Velopharyngeal dysfunction has been treated with either a pharyngeal flap or sphincteroplasty with varying degrees of success. Both of these entities have their own series of problems, with sleep apnea and nasal mucous flow disruptions at the forefront. The purpose of this study was to review the senior author's (R.J.M.) experience performing the double-opposing buccal flap for palatal lengthening.Methods:
All patients who were treated with double-opposing buccal flaps between October of 1994 and July of 2007 were reviewed. These patients presented with varying degrees of velopharyngeal dysfunction showing some degree of velar movement at the time of surgery. Preoperative and postoperative speech results were reviewed for comparison.Results:
Twenty-seven patients underwent palatal lengthening, with an average length of follow-up of 58 months. Distal flap necrosis occurred in two patients. The level of intelligibility (65.4 percent versus 95.5 percent) and resonance (moderately hypernasal versus normal resonance) improved significantly postoperatively (p < 0.0001). Only one patient required the addition of a pharyngeal flap for persistent velopharyngeal dysfunction, and there were no postoperative issues with sleep apnea.Conclusions:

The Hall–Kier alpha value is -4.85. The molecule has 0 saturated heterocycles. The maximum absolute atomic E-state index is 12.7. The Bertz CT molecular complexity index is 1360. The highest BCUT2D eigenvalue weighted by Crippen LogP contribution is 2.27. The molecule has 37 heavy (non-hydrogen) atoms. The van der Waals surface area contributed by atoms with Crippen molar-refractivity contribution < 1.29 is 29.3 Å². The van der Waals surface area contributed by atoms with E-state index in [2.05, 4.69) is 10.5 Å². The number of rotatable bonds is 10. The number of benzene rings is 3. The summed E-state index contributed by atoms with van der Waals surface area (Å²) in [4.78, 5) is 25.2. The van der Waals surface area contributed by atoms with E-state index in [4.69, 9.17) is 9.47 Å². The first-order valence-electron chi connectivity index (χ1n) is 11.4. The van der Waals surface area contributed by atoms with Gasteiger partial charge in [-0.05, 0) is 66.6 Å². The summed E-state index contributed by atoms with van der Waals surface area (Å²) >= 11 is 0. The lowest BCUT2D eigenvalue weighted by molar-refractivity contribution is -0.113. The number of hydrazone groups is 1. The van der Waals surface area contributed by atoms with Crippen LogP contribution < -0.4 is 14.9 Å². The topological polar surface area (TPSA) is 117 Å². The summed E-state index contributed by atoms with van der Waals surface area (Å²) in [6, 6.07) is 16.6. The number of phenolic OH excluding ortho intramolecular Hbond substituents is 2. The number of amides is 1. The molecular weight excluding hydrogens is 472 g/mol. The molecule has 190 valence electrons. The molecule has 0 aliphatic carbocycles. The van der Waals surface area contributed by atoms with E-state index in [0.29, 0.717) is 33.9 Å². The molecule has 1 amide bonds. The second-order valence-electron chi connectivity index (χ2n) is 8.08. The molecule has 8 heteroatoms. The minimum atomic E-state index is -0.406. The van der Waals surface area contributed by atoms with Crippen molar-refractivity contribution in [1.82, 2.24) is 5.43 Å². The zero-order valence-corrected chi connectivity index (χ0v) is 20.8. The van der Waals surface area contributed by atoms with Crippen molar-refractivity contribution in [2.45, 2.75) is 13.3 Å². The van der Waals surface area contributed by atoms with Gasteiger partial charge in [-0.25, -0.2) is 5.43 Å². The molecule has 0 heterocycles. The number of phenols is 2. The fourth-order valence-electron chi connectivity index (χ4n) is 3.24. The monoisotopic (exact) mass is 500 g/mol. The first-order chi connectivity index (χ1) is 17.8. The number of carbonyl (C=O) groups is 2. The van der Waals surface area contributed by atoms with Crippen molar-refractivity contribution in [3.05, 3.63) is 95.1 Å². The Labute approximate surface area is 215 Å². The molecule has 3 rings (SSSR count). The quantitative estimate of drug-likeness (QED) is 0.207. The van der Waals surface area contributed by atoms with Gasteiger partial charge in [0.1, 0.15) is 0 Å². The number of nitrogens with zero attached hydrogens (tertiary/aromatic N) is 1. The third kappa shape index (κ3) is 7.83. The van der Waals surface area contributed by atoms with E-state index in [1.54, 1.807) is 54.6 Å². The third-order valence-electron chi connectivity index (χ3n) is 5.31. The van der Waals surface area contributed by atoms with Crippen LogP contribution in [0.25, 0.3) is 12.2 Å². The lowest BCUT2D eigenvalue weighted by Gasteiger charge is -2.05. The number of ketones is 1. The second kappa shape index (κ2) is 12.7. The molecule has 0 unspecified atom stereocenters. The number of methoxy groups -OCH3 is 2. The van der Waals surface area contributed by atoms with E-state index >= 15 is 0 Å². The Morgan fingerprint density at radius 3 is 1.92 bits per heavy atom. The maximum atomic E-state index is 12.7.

The double-opposing buccal flap is an effective technique for lengthening the palate, improving speech, and decreasing the risks of postoperative sleep apnea. All patients experienced a dramatic improvement in their resonance and intelligibility. This technique appears most effective in patients with intact velar movement who demonstrate a small to moderate posterior velar gap. The double-opposing buccal flap is a useful means of treating velopharyngeal dysfunction, thus serving as an adjunct when improving pharyngeal closure.